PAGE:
On two occasions prior to the transaction at issue here, Brenntag purchased goods from Petro Pharma and opened stand-by letters of credit to pay for the goods. For each transaction, Petro Pharma requested that BOI "negotiate/discount" the letters of credit. BOI has not, however, established that Brenntag or Nord/LB knew that BOI had "negotiated" the documents for the stand-by letters of credit. In neither case did Nord/LB pay to BOI under the letters of credit. In fact, Brenntag paid the invoices under the two stand-by letters of credit directly. BOI's contention that Nord/LB should have been aware because it made a request to draw upon a letter of credit which it later withdrew is not credible.
II. March 1996: Brenntag Purchased Naphtha From Petro Pharma, Payment Of Which Was Secured By The LOC0
On or about March 14, 1996, Brenntag entered into a contract with Reliance Industries Limited ("Reliance"), located in Bombay, India, in which Brenntag agreed to sell to Reliance 15,000 metric tons +- 5 percent of naphtha. To procure the naphtha for Reliance, Brenntag entered into a contract with Petro Pharma on or about March 19, 1996, for 15,000 metric tons of naphtha, delivery to be made in Bombay, India to arrive April/May 1996. Under the contract, payment was to be secured by an irrevocable stand-by letter of credit.
On or about March 21, 1996, at Brenntag's request, Nord/LB issued the LOC in favor of Petro Pharma as beneficiary and BOI as the advising bank, in the amount of US $ 2,340,000 +- 5%. The LOC was:
Payable at sight, but not earlier than 361 days after the loading date, at our counters, against presentation of the following documents:
1. Copy of commercial invoice covering 15,000 metric tons plus/minus five percent of naphtha at a price of US DLRS 158.00 per metric ton, CFR Bombay, India.
2. Copy of negotiable bill of lading.
3. Statement purportedly signed by an authorized representative of Petro Pharma Pte Ltd. Stating that: "payment, which was due 360 days after completion of loading, has not been received and is due from Brenntag International Chemicals, Inc."
4. Copy of beneficiary's covering letter addressed to Norddeutsche Landesbank GZ, 1270 Avenue of the Americas, New York, New York, 10020 under cover of all original negotiable documents sent, via courier service, directly upon shipment.
Presentation of copies of Petro Pharma's covering letter along with the original negotiable documents were acceptable under the terms of the LOC, presumably because Nord/LB was already supposed to be in possession of the originals, directly upon shipment, as set forth in of the LOC.
The LOC also provided the following Special Conditions:
1. Partial shipments/drawings are not acceptable.
2. All charges other than those of the issuing bank are for the account of the beneficiary.
3. Negotiation is restricted to the bank of India, Singapore.
Additionally, the LOC was made subject to the Uniform Customs and Practice for Documentary Credits (1993 Revision) Publication No. 500 of the International Chamber of Commerce, Paris, France (the "UCP").
The LOC was originally to expire on March 17, 1997. On March 22, 1996, the expiration date was amended to June 30, 1997. Additionally, on March 26, 1996, the unit price per metric ton of naphtha was amended to US $ 156.00.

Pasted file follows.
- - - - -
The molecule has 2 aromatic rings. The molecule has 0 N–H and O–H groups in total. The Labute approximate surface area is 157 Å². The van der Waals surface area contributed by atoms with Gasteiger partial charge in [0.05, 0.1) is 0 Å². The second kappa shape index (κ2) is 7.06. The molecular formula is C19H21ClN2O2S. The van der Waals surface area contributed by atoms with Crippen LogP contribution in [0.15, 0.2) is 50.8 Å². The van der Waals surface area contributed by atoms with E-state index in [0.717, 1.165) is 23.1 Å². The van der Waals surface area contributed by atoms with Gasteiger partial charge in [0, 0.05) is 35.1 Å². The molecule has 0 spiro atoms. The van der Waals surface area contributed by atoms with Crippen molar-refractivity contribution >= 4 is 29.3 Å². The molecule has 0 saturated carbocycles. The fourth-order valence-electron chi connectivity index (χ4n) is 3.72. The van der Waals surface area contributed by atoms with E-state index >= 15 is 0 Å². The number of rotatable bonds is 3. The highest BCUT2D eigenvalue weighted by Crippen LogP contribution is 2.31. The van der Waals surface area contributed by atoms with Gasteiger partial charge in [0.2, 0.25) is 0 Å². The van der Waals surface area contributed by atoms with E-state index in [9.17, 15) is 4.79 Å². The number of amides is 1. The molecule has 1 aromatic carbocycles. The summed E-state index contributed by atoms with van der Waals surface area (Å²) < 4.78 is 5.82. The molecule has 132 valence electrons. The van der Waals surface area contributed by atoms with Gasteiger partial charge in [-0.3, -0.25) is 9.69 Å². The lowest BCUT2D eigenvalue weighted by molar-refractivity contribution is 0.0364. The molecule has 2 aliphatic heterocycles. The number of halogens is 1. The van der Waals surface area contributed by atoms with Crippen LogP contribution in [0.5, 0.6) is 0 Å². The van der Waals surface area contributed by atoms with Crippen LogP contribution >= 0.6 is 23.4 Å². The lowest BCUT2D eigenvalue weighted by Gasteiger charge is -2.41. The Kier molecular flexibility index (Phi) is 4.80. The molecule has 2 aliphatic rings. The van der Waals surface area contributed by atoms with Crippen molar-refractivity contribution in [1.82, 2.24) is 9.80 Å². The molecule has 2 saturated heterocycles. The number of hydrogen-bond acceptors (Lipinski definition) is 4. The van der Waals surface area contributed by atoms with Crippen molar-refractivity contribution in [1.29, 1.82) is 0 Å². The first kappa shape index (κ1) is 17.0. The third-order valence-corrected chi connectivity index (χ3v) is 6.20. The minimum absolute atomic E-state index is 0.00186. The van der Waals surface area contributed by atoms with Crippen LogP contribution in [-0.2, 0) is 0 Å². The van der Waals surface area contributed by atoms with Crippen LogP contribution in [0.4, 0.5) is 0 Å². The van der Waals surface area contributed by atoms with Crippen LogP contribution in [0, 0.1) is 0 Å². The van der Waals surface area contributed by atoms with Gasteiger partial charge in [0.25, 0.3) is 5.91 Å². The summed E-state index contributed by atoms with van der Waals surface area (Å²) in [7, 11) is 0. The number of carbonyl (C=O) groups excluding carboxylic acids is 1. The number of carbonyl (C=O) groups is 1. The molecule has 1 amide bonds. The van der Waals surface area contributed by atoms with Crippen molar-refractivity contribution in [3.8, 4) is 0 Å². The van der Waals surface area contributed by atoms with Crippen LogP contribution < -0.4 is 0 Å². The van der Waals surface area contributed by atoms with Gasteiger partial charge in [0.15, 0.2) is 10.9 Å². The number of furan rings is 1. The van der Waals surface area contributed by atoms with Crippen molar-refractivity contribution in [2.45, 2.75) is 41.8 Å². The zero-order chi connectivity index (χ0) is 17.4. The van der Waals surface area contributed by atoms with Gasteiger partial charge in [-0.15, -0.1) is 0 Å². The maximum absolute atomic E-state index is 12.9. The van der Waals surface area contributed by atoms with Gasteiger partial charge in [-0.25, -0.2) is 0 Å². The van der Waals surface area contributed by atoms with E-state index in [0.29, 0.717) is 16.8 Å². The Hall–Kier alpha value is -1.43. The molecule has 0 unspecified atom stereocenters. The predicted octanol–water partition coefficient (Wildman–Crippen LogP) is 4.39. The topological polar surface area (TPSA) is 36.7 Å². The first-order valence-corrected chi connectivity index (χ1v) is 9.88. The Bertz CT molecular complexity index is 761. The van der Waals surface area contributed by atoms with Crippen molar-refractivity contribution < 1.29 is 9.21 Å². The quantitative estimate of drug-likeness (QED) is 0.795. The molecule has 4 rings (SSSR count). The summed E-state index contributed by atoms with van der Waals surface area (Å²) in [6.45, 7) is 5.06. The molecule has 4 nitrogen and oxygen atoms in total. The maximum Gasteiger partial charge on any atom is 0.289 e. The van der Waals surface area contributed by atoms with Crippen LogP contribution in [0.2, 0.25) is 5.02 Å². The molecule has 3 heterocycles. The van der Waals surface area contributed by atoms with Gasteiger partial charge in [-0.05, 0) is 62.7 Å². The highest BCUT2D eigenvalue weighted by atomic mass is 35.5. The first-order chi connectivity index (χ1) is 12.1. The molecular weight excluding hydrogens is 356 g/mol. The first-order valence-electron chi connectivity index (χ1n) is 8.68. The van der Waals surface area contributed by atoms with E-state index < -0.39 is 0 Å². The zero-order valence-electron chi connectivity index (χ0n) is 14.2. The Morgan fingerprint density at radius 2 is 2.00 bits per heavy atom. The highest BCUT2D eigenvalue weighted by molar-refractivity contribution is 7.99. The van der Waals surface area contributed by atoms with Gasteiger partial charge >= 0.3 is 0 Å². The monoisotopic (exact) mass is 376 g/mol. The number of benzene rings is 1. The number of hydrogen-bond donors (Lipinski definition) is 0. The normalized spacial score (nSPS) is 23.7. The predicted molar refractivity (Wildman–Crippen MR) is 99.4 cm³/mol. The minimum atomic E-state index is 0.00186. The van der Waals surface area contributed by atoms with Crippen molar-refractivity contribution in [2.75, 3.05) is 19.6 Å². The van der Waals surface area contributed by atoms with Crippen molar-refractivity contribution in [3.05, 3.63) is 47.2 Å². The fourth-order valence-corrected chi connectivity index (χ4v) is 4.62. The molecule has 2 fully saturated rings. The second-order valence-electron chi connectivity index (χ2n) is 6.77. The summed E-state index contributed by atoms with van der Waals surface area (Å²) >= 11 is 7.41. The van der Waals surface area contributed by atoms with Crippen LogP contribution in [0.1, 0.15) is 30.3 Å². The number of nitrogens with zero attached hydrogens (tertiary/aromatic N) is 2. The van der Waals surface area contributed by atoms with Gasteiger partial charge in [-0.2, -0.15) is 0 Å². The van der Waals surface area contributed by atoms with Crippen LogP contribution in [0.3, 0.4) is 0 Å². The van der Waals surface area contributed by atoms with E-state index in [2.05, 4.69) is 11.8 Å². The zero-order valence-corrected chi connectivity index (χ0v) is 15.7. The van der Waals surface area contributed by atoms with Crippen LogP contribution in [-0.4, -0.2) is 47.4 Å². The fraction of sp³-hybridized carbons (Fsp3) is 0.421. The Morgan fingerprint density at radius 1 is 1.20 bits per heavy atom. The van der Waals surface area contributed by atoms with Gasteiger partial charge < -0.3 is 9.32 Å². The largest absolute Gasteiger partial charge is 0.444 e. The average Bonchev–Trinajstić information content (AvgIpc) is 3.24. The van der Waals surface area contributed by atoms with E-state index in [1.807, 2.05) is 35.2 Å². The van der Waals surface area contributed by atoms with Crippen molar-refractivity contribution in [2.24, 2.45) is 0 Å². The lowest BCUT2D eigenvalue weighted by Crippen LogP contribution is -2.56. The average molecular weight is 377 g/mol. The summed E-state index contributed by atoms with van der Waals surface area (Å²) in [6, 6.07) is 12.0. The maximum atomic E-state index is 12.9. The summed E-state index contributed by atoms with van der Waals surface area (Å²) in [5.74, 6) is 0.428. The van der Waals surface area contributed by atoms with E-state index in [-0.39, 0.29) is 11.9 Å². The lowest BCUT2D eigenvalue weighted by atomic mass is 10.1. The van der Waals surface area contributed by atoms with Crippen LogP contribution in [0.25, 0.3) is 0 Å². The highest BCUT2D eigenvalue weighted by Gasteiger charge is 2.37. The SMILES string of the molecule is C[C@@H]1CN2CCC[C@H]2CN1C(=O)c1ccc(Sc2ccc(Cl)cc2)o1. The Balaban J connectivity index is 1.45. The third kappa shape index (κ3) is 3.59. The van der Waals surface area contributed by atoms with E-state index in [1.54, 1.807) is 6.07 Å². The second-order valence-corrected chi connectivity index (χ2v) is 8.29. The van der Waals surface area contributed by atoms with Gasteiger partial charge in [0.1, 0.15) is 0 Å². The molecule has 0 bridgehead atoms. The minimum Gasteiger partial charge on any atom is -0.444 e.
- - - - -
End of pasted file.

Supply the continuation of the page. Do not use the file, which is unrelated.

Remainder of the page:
III. March 1996: BOI Advanced US $ 2.4 Million To Petro Pharma Under The LOC
On March 22, 1996, immediately after becoming the beneficiary under the LOC, Petro Pharma wrote to BOI Chief Executive Nayak ("Nayak"), requesting that BOI approve "discounting of its invoices under the LOC," as BOI had apparently done on two of its prior transactions with Brenntag in May 1995. Banerjee defined "discounting" of letters of credit to mean "giving finance against letter of credit." Banerjee used the term "negotiation" synonymously with discounting.
Nayak passed along Petro Pharma's request to Banerjee, who handled the discounting transaction at issue. Banerjee admitted that Petro Pharma was requesting that BOI discount a stand-by letter of credit, as opposed to a documentary letter of credit. According to Banerjee, a stand-by letter of credit is "theoretically" different from a documentary letter of credit because an "applicant's non-performance" is required to give rise to a claim under a stand-by letter of credit, whereas a beneficiary need only "perform certain things, like submission of documents," under a documentary letter of credit.
Petro Pharma's March 22 letter states that it is tendering to BOI "documents as called for under the LOC . . . along with an undated claim letter form for the purposes of completing your records." The "undated claim letter," also known as the "Default Letter," was signed jointly by Prasad and Iyer, on behalf of Petro Pharma. At his deposition, Banerjee conceded a number of points with respect to the Default Letter:
1. At the time BOI received the Default Letter in March 1996, the stamp that now appears on the document -- March 14, 1997 -- was not there.
2. The Default Letter could not have been dated until after the due date (360 days after completion of loading).
3. Brenntag had not defaulted on any obligations it allegedly owed to Petro Pharma in March 1996.
4. On March 14, 1997, Banerjee instructed BOI's billing clerk to stamp the March 14, 1997 date on the Default Letter, even though nothing in the documents BOI received from Petro Pharma authorized BOI to date stamp the Default Letter.
5. BOI never asked or even attempted to ask anyone at Petro Pharma whether BOI was authorized to affix the March 14, ...